Tahoe Rim Trail – Marlett Lake campground to Spooner Summit

Lessons Learned:

1.  Being smelly is good?

2.  Toilets are NOT over- rated.

3.  Water Bladders (internal and external) are not easy to regulate.

The trail out of the Marlett Lake campground seemed to go on forever.  Luckily it wasn’t that strenuous and had great vista views of Lake Tahoe, and of course, Marlett Lake.  Today apparently my husband discovered how truly BAD I smell when we got together to take a picture, via our new hiking buddy Desk Jockey.(Can’t find the picture)  As we smooshed together for the photo op, Paul exclaimed, “Geez you STINK!”.  In my mind I was thinking, you’re not a stinking rose either, and…you just noticed?  I can barely stand myself!  I must have now reached a new height of stankiness.  Since our son played ice hockey and we were both familiar with the horrible stench of his gear (even when “washed”), I asked him to rate my hiker stench.  Apparently the stench-o-meter had me between the stench of our son’s collective gear bag and his gloves (of which are vomit inducing)…and this was only Day 4!  As we continued on our way, we have noticed a pronounced lack of game tracks traversing the TRT and dirt roads.  It wasn’t until last evening while en route to the campground, that we spied our first actual animal life in the form of several mule deer grazing in the bitter brush.  There appears to be plenty of vegetation and food sources, but then we are in fairly close proximity to “civilization”, so that might have something to do with it.  An interesting event occurred about mid day, as we had just “parked” ourselves on our custom cut Z-Pads up against a giant granite boulder to have a snack and air out our feet.  A day hiker and his dog came quickly striding up the trail towards us, a little winded and wide-eyed.  He asked if we had seen the Bears!  He described one as being “really BIG” coming up from Marlett lake.  (Note to self – don’t ever camp at Marlett Lake…proper). Unfazed, we shrugged and said, “No”., to which he looked at us like we were blind and/or clueless and said, “okay then…well just be careful”, and hurried on his way toward Spooner Summit.  Considering Paul’s remark about my hiker stench, we surmised that collectively (as he doesn’t really smell much better…well okay, maybe a little, but I’m done with trying to stay “clean”) we must smell much worse than the bear(s), which in the bear world means that we must be one “bad ass” bear (us).  Therefor once those bears got a whiff of us as we passed by them, they hid out until we passed, not wanting an encounter with a bigger/tougher bear.  And frankly, we are good with that.

DSCN0603As the day went on, the mercury began to rise to a near unbearable level, so much so that we unknowingly had sucked our water bladders dry, with 2 more miles till Spooner Summit.  It’s like that moment when you’re scuba diving, and you realize that your regulator is not failing, you are just out of air.  I guess you should have paid better attention to your gauges now right?…not that I’ve ever done that (more than once).  It’s not so much a feeling of panic, but of “what idiots”…how’d we turn into “those people”, we used to rescue “those people”.  Luckily I had squirreled away 1/2 liter of water in my G2 bottle and we rationed that until we got to Spooner Summit where we were told there was water and a bathroom by day-hikers.  I am not sure of which I was more excited.  The thought of water or an actual toilet.  Having had to pee like a race horse for the last 2 miles, I’ll say the bathroom wins it.  When we arrived at Spooner Summit, the day-hikers had it half right.  There was a bathroom, but NO WATER!  Considering the fact that I had to pee so bad (Paul had free use of nearby trees and shrubbery), we were pretty confident that we were appropriately hydrated.  When we arrived at Spooner Summit, we had an hour to spare before our trail angels were scheduled to arrive with our 3 day resupply.  This allowed us #1- to pee, of which I barely made it for the bathroom only served to increase the urgency, and of course “women’s” restroom sign made it even worse,  #2 – air our feet out, #3 – go through our gear and #4 – plan out the rest of the day(s) on our map.  As we were waiting for our resupply, Desk Jockey pulled up with his trail angel.  He was heading in the same direction with his final stop being Echo Summit (where he started in the first place).  He asked us how far we were going to go.  We told him that our destination for the day was another 6 miles to South Camp Peak.  He thought he was only going to get in 3 miles before setting up camp as he has two bad knees and the uphills always get to him.  We told him we would see him on our way up.  Once resupplied we headed on our way an hour and a half later.  On our way up we met a mountain biker headed down who told us “our buddy” was waiting for us on a bench”, near the top.  Apparently near the top of the 5 mile 1800ft climb there is a bench.  A bench on the trail, finally…what a concept!  The “bench” as it turns out was a log, but Desk Jockey had gotten about 4 miles and was within 1.5 – 2 miles to the top.  Once we met up,we were able to talk him into continuing another 2 miles, as he had been able to rest for about an hour.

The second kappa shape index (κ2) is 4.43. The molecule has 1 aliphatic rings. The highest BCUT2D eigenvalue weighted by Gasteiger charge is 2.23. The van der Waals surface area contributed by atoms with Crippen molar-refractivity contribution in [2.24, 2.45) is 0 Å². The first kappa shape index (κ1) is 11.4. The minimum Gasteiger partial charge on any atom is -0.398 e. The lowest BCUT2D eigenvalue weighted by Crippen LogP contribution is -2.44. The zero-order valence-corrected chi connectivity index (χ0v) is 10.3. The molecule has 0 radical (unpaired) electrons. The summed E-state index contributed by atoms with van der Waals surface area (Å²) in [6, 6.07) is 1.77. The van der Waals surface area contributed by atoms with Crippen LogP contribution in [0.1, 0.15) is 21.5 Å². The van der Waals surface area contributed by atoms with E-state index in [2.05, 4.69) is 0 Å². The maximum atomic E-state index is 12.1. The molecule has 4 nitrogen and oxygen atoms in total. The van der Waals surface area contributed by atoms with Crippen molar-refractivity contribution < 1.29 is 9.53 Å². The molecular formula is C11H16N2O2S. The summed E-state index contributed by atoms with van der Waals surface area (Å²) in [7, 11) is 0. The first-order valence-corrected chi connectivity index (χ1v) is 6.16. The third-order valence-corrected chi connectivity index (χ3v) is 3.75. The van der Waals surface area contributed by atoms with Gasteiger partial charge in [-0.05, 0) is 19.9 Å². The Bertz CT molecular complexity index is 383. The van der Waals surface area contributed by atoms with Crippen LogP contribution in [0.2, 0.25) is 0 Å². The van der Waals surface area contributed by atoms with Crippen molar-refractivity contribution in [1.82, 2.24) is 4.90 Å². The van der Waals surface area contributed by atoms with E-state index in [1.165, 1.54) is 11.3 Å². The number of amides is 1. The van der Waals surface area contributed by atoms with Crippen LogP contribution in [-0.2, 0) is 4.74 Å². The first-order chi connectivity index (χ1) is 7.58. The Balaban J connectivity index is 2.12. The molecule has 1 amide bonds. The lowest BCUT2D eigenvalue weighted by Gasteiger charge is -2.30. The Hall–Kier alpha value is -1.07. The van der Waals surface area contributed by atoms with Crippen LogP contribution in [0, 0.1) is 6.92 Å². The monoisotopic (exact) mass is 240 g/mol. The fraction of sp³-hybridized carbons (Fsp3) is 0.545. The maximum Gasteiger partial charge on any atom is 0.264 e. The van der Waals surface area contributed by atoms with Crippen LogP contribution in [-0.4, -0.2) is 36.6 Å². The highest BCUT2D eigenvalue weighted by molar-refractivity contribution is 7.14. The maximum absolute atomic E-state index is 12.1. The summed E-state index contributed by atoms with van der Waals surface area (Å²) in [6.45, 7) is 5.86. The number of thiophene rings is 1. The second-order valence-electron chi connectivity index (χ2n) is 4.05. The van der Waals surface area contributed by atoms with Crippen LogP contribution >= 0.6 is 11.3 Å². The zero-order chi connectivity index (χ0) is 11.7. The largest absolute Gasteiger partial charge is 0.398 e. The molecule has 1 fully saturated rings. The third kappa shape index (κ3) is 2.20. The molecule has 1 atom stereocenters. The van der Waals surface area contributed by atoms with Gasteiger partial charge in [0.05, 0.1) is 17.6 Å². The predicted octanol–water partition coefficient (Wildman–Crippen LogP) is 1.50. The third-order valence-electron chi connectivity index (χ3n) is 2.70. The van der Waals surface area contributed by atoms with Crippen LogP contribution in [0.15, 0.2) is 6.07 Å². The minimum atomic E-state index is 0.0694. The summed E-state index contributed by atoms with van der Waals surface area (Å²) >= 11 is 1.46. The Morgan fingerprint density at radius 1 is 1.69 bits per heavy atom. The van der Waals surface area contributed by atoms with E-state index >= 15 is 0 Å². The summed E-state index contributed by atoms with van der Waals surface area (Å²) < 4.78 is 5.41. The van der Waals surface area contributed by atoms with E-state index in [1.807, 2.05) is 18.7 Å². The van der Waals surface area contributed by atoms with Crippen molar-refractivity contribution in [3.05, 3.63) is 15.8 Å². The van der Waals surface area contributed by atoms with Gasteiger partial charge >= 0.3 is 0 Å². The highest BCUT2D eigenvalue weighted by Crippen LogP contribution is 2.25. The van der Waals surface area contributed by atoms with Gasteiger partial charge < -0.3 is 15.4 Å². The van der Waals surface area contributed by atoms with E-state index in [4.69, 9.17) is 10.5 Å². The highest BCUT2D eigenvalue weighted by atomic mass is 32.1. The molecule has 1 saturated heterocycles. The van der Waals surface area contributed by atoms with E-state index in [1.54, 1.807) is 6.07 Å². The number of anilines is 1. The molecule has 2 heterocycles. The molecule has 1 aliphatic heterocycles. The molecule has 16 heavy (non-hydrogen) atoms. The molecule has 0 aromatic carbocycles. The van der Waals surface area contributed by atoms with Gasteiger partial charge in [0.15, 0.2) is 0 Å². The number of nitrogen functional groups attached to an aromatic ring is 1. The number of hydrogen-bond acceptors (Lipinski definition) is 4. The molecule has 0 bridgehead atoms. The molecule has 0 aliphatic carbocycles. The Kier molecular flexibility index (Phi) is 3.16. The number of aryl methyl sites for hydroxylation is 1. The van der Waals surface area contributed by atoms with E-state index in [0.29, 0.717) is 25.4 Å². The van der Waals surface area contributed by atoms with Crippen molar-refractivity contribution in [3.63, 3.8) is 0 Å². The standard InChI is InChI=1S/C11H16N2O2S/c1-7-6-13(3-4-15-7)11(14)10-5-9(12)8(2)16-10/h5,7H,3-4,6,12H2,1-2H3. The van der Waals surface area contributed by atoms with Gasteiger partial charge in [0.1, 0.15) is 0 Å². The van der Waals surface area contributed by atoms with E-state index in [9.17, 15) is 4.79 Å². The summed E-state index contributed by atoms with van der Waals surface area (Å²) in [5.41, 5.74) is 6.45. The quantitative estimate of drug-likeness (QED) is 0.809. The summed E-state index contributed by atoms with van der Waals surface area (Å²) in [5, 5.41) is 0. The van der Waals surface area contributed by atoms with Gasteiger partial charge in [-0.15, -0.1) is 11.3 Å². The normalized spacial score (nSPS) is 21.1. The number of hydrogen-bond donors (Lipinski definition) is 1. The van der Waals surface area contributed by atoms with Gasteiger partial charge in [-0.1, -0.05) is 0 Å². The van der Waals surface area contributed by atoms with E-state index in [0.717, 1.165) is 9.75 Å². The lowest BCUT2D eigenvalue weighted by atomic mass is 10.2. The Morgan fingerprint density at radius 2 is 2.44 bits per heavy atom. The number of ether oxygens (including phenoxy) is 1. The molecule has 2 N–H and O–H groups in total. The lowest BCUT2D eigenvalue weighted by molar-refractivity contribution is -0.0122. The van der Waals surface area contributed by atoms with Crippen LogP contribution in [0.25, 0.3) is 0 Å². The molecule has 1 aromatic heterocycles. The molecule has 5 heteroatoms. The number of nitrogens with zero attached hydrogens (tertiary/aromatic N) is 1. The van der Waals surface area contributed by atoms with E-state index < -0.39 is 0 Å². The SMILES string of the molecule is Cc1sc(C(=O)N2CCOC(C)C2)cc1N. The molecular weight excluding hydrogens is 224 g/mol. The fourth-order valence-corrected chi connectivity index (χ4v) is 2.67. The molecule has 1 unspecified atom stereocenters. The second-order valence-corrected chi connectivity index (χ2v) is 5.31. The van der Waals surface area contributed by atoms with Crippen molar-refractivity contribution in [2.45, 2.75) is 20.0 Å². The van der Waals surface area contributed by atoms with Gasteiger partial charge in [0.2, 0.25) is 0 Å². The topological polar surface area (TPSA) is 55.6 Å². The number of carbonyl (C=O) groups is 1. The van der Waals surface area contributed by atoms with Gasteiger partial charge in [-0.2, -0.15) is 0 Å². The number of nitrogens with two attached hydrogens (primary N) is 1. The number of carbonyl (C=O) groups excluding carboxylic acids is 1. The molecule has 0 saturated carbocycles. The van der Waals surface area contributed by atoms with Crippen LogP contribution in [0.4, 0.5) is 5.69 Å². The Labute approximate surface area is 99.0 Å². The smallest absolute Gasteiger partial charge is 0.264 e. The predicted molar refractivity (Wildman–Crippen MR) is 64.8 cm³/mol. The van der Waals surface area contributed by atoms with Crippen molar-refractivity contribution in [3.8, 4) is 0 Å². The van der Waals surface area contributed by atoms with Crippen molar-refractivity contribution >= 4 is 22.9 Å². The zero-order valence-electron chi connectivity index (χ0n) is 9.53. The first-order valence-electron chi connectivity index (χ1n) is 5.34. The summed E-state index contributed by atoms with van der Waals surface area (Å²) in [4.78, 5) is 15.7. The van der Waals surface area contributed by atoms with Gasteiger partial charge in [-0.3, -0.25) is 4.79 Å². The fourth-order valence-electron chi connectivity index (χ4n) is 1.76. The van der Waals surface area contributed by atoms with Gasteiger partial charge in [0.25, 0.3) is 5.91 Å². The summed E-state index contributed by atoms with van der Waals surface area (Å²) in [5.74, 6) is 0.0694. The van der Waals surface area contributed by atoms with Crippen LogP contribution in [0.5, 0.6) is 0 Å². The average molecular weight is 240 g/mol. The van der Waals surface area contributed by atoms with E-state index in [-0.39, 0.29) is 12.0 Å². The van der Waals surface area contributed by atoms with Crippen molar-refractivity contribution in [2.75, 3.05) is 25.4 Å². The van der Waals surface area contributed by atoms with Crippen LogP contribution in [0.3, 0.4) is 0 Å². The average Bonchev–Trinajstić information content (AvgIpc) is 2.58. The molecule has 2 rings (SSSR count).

We ended up finding a great spot to camp. It was flat, out of the wind, and allowed us to enjoy an amazing sunset over Tahoe City.DSCN0604

Life is Good!

*Just a reminder, this was a trip we did July 9-17, 2013.  It’s a trip we’d encourage anyone to take, especially if you are training for the PCT or any other long distance trail.

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